• Poor cooperation and insufficient participation of states in international/regional initiatives Despite the fact that numerous international and regional initiatives already exist and provide a platform for cooperation and coordination of marine debris issues, a few cases indicate that cooperative action on marine litter has lagged behind, or the participation of states in these initiatives was insufficient. This would leave a loophole in the global/regional efforts, given the fact that marine debris is a transboundary issue. For example, there are no legal instruments in place dedicated to the management of marine litter as yet in the Black Sea, even though the Bucharest Convention49 contains several articles pertaining to marine debris (Interwies et al. 2013). Some regional seas do not even participate in the UNEP Global Initiative, such as west central and southern Africa, northeast Pacific, Pacific and the ROPME50 sea area (UNEP 2009). Countries bordering these regional seas might lack appropriate waste-management schemes because of economic constraints, although a number of African countries have recently banned the use of plastic bags.

• Insufficient data on marine litter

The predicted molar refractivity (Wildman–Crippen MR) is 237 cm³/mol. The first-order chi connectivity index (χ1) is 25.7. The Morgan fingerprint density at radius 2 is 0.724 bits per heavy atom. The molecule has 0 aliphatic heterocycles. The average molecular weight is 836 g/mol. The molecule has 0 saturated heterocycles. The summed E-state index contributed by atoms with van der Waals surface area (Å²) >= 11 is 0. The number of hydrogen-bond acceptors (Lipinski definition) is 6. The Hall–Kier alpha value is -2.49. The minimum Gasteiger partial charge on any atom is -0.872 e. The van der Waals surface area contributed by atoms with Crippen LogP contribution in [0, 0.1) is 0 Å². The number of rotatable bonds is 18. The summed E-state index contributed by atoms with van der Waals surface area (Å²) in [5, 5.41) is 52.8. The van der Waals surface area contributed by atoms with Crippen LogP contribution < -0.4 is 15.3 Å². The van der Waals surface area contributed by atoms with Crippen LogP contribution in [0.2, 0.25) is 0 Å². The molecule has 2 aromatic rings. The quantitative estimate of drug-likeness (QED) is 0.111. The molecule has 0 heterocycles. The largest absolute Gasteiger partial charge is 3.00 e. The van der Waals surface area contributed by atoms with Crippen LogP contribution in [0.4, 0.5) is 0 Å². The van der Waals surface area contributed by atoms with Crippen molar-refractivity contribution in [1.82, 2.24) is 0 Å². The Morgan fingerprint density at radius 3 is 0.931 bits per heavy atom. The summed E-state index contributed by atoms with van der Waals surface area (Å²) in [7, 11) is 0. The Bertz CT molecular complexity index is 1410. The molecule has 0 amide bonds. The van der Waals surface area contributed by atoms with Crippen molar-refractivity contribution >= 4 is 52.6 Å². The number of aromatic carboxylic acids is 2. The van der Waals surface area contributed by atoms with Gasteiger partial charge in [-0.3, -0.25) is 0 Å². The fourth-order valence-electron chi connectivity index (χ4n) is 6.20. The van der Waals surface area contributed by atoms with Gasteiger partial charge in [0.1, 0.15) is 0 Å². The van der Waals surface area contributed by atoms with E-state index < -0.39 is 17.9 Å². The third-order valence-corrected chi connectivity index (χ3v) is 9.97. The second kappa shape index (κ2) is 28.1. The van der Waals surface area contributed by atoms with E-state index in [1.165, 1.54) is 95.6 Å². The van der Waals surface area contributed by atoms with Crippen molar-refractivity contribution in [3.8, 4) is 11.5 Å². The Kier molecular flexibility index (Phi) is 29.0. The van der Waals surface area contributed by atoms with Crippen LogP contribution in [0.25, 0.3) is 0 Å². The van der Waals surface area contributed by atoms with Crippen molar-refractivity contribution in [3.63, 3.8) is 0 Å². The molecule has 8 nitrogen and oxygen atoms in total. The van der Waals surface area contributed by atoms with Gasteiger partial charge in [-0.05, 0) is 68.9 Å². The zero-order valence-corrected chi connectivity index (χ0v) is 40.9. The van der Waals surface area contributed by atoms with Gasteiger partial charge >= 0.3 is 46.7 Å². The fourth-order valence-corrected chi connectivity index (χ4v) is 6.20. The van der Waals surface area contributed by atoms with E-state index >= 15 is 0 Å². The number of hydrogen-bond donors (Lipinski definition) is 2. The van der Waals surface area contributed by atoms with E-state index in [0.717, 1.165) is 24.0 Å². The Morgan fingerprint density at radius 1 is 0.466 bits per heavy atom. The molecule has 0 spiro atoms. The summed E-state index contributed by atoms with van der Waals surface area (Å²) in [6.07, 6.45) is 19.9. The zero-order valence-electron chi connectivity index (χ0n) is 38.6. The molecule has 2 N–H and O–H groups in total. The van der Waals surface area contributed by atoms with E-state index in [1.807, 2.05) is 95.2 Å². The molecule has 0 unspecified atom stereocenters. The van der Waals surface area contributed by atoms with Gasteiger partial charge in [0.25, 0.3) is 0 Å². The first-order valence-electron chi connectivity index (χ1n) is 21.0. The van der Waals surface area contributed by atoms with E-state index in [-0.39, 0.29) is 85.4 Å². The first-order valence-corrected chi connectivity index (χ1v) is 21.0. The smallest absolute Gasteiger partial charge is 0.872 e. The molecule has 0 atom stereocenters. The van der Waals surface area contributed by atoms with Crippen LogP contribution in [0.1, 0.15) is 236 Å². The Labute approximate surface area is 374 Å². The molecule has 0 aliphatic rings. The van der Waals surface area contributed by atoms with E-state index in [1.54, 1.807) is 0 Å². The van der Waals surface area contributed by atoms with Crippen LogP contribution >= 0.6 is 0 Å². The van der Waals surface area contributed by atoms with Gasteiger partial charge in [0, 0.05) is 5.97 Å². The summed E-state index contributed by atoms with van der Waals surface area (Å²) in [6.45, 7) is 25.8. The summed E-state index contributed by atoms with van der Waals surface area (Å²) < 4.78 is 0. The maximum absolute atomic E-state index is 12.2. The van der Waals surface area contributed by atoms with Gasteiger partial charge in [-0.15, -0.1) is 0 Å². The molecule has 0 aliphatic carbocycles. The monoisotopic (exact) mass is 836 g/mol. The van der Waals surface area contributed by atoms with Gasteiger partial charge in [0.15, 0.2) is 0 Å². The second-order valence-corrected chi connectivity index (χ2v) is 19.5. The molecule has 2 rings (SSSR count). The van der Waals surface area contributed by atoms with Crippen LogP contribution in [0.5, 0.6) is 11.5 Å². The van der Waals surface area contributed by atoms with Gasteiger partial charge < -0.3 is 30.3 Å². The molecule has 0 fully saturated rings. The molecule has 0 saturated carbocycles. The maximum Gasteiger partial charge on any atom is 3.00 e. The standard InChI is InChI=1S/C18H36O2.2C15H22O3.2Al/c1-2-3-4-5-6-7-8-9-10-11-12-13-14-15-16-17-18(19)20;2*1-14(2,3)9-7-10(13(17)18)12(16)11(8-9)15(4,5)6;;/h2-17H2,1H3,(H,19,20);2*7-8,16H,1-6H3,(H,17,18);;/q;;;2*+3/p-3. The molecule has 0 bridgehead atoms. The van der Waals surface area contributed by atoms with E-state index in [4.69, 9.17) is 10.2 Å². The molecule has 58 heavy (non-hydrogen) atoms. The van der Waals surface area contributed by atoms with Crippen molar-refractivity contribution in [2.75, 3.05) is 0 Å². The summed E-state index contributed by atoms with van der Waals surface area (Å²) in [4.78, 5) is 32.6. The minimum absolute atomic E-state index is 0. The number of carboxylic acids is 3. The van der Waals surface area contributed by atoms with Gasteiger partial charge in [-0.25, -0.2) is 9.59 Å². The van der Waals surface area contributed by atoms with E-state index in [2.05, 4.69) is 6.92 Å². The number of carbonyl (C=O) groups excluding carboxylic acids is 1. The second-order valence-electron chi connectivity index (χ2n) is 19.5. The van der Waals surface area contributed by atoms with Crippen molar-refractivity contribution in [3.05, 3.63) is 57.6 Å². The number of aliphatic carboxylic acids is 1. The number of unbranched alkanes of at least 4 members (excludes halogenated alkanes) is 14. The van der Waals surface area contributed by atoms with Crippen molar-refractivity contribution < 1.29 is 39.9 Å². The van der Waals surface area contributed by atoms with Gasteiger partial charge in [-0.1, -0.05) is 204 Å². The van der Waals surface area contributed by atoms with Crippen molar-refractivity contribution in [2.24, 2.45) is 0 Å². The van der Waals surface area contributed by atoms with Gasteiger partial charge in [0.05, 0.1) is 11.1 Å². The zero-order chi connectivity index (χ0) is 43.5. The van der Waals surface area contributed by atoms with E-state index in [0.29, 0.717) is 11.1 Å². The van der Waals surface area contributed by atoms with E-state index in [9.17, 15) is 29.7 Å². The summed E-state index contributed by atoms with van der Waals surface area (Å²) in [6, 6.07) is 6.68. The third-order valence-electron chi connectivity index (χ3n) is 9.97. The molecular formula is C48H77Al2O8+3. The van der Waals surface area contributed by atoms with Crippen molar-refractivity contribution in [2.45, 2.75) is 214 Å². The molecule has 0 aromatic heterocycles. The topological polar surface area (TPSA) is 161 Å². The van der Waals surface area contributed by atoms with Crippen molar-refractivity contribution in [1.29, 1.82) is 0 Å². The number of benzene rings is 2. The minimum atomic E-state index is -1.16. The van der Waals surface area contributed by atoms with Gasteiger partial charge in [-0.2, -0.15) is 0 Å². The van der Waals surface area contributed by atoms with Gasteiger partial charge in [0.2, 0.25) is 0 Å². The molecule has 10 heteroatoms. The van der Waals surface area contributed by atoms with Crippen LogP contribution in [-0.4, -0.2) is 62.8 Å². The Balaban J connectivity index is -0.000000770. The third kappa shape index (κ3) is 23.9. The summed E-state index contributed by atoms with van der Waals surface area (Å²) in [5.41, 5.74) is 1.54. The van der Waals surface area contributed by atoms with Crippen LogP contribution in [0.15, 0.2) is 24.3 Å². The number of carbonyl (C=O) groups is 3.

Despite the existing schemes against marine litter, our current knowledge of the quantities and the degradation of litter in the marine environment and its potential physical and chemical impacts on marine life are scarce (Galgani et al. 2013). Our knowledge gaps in terms of the biological consequences of microplastics exposure, economic and social impacts of marine debris have been mentioned (see other chapters). These gaps hinder the ability to prioritize mitigation efforts and to assess the effectiveness of implementation measures (The Scottish Government 2012). Specific data gaps were identified in a number of studies. For instance, very little data exist on quantities, trends, sources and sinks of marine litter in the west Indian Ocean region and very little is known about the extent and nature of the problem in the east Asian Seas region (GESAMP 2010). In European seas, data gaps were identified, including amounts and composition, transport, origin and impacts of marine litter on the seafloor, in the water column and rivers (Interwies et al. 2013). In addition, illegal, unreported and unregulated fishing activities and their contribution to litter generation, quantities and impacts of derelict fishing gear and micro-particles were referred to. Further data are needed in relation to large-scale and long-term monitoring across countries and environments, smaller-scale dynamics that affect plastic movement and accumulation, and trophic transfer dynamics of persistent organic pollutants via plastics through the marine food web (USEPA 2011).